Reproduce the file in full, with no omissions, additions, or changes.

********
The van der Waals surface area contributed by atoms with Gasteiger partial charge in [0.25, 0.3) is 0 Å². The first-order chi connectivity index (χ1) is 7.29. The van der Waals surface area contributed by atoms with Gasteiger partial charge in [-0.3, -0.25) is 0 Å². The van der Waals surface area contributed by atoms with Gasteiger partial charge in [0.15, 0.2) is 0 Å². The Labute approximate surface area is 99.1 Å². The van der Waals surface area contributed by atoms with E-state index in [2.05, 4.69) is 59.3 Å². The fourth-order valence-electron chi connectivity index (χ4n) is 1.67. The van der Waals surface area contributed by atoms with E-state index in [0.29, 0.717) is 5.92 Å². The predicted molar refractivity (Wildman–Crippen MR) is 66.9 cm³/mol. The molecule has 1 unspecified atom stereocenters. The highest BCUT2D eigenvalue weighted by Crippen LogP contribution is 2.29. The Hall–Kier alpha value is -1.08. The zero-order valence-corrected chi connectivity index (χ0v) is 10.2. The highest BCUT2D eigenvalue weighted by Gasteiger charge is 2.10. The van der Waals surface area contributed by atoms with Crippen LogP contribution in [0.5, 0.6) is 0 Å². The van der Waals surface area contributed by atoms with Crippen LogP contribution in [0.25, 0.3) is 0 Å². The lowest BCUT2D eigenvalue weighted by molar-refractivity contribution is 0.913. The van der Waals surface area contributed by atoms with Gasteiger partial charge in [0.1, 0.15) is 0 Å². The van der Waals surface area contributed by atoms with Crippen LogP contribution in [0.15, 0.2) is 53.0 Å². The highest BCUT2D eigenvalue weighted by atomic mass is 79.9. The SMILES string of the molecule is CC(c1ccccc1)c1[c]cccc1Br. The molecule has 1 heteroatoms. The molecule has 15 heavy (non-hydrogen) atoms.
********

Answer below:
The van der Waals surface area contributed by atoms with Gasteiger partial charge in [0.25, 0.3) is 0 Å². The first-order chi connectivity index (χ1) is 7.29. The van der Waals surface area contributed by atoms with Gasteiger partial charge in [-0.3, -0.25) is 0 Å². The van der Waals surface area contributed by atoms with Gasteiger partial charge in [0.15, 0.2) is 0 Å². The Labute approximate surface area is 99.1 Å². The van der Waals surface area contributed by atoms with E-state index in [2.05, 4.69) is 59.3 Å². The fourth-order valence-electron chi connectivity index (χ4n) is 1.67. The van der Waals surface area contributed by atoms with E-state index in [0.29, 0.717) is 5.92 Å². The predicted molar refractivity (Wildman–Crippen MR) is 66.9 cm³/mol. The molecule has 1 unspecified atom stereocenters. The highest BCUT2D eigenvalue weighted by Crippen LogP contribution is 2.29. The Hall–Kier alpha value is -1.08. The zero-order valence-corrected chi connectivity index (χ0v) is 10.2. The highest BCUT2D eigenvalue weighted by Gasteiger charge is 2.10. The van der Waals surface area contributed by atoms with Crippen LogP contribution in [0.5, 0.6) is 0 Å². The van der Waals surface area contributed by atoms with Crippen LogP contribution in [0.25, 0.3) is 0 Å². The lowest BCUT2D eigenvalue weighted by molar-refractivity contribution is 0.913. The van der Waals surface area contributed by atoms with Gasteiger partial charge in [0.1, 0.15) is 0 Å². The van der Waals surface area contributed by atoms with Crippen LogP contribution in [0.15, 0.2) is 53.0 Å². The highest BCUT2D eigenvalue weighted by atomic mass is 79.9. The SMILES string of the molecule is CC(c1ccccc1)c1[c]cccc1Br. The molecule has 1 heteroatoms. The molecule has 15 heavy (non-hydrogen) atoms.